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Locals call for release of detained immigrants amid COVID-19 fears

  • Julie Zimmer speaks at a Lights for Liberty event in Peterborough in July 2019. Staff photo by Ben Conant

  • A Lights for Liberty event in Peterborough last year. Staff photo by Ben Conant—

Monadnock Ledger-Transcript
Published: 4/8/2020 4:19:08 PM
Modified: 4/8/2020 4:18:58 PM

Activists from the Peterborough Lights for Liberty Coalition are among the 546 petitioners calling for the immediate release of civilly-detained immigrants from the Strafford County jail, to protect them and the public from the spread of COVID-19. They sent the petition to Gov. Chris Sununu, U.S. Immigration and Customs Enforcement, and multiple state and county officials on April 1 and had not received  a response as of Tuesday, according to organizer Laura Aronson, of Never Again Action New Hampshire.

Peterborough activist Julie Zimmer described the initiative as a “new landing place” for the Lights for Liberty Coalition, which merged with the statewide Never Again Action New Hampshire group in March.

The petition asks Governor Sununu and public officials to release asylum seekers and other civilly-detained immigrants from Strafford County jail and halt new admissions from ICE, return immigrants to their communities and families by empowering social-service agencies and supportive faith groups to do the work that will be needed, eliminate or sharply reduce immigrants’ unaffordable bonds, and remove those who are ill or suspected of having COVID-19 to a healthcare facility instead of solitary confinement.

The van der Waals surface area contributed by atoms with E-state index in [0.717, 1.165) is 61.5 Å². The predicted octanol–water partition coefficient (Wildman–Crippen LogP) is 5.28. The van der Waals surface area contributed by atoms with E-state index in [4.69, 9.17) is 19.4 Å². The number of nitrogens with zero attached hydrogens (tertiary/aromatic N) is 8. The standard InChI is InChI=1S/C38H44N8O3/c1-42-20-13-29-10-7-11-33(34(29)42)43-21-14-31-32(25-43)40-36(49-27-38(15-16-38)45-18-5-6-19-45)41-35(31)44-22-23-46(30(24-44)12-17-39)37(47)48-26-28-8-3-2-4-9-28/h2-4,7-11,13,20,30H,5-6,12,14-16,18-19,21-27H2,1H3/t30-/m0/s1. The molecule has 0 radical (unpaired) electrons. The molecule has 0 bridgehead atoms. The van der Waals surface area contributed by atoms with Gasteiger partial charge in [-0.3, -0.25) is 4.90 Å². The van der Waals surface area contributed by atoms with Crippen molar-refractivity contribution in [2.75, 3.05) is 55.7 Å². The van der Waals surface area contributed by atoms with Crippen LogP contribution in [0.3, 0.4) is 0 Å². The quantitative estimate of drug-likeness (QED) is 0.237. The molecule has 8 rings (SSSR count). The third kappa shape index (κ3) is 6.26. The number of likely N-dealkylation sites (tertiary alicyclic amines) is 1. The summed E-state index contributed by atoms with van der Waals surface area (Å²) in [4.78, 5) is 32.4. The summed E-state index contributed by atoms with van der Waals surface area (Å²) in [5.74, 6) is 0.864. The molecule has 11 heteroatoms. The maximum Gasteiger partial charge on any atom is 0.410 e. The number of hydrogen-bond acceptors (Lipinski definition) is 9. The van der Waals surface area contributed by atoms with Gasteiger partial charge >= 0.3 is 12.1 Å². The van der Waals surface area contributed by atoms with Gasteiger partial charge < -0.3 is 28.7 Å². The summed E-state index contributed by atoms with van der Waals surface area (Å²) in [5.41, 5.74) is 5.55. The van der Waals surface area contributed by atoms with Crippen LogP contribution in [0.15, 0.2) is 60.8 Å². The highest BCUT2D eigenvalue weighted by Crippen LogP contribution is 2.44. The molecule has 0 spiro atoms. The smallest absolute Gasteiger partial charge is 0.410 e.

The Strafford County jail maintains approximately 100 beds under contract with ICE (Immigration and Custom Enforcement) for immigrants detained in six New England states or transferred here from other detention centers.

The virus is especially dangerous to inmates and staff because social distancing is not possible in a correctional setting. Correctional facilities are not well-equipped to provide hospital-quality care or even burials, Aronson said.

“The civilly-detained immigrants in Strafford County Jail are not serving criminal sentences and are not a danger to the community. Many are asylum seekers exercising an internationally-recognized right. Most have family, friends and homes to shelter in place in the community,” she said.

“Jails housing crowds of immigrants are set to become incubators for COVID-19. When – not if – these tinderboxes explode, they are not equipped to provide hospital-quality care or even burials. Inevitably, the virus will wash back into the community through guards, staff and their families, exerting pressure on our hospitals and health care providers. Inevitably, the virus will infect the corrections officers, staff, and their families, endangering all the citizens of New Hampshire, and adding to the pressure on our hospitals. Because of the nature of this virus, action must be taken as soon as possible to protect our community before, rather than after, an outbreak occurs,” Aronson said.

The ACLU filed an emergency federal lawsuit on April 3 on behalf of Pedro Gonzalez Guarcas, a Guatemalan immigrant at the detention center.

Although there are no reports of COVID-19 cases in the detention center, a Strafford County Deputy Sheriff and an employee at the State Prison for Men recently tested positive for the virus.

More than a dozen organizations and faith groups are ready to work with the state and federal government to ensure the health and safety of released immigrants and that of their communities, Zimmer said. NHISN, the Immigrant Solidarity Network, includes sanctuary coalitions and congregations around the state are developing plans to house released immigrants who have no home to go to, Zimmer said, and the NH Conference of the Church of Christ has been providing post-detention support, including host homes, for more than a year.

The national Never Again Action organization was founded in 2019 by Jews motivated by their prophetic tradition and their history of oppression. Its goal is to prevent ICE, DHS, CBP, and the corporations that support them from doing business as usual. Activists in the New Hampshire chapter are diverse, including Jews and people from a wide range of religious backgrounds, Aronson said.


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